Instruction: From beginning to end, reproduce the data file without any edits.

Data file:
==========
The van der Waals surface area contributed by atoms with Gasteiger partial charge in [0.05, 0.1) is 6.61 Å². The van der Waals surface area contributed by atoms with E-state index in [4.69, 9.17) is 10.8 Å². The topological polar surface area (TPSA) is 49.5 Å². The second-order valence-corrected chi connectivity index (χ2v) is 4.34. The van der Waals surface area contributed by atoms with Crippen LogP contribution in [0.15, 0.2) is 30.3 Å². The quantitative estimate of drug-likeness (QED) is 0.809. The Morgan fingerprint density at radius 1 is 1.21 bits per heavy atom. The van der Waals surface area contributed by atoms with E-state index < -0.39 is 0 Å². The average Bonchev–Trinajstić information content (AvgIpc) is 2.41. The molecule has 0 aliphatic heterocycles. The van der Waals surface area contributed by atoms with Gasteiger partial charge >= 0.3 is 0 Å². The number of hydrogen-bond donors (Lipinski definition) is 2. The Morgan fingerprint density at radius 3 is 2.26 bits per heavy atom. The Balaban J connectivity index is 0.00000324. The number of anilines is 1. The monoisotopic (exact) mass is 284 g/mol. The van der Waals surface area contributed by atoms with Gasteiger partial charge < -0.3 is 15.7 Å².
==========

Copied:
The van der Waals surface area contributed by atoms with Gasteiger partial charge in [0.05, 0.1) is 6.61 Å². The van der Waals surface area contributed by atoms with E-state index in [4.69, 9.17) is 10.8 Å². The topological polar surface area (TPSA) is 49.5 Å². The second-order valence-corrected chi connectivity index (χ2v) is 4.34. The van der Waals surface area contributed by atoms with Crippen LogP contribution in [0.15, 0.2) is 30.3 Å². The quantitative estimate of drug-likeness (QED) is 0.809. The Morgan fingerprint density at radius 1 is 1.21 bits per heavy atom. The van der Waals surface area contributed by atoms with E-state index < -0.39 is 0 Å². The average Bonchev–Trinajstić information content (AvgIpc) is 2.41. The molecule has 0 aliphatic heterocycles. The van der Waals surface area contributed by atoms with Gasteiger partial charge >= 0.3 is 0 Å². The number of hydrogen-bond donors (Lipinski definition) is 2. The Morgan fingerprint density at radius 3 is 2.26 bits per heavy atom. The Balaban J connectivity index is 0.00000324. The number of anilines is 1. The monoisotopic (exact) mass is 284 g/mol. The van der Waals surface area contributed by atoms with Gasteiger partial charge < -0.3 is 15.7 Å².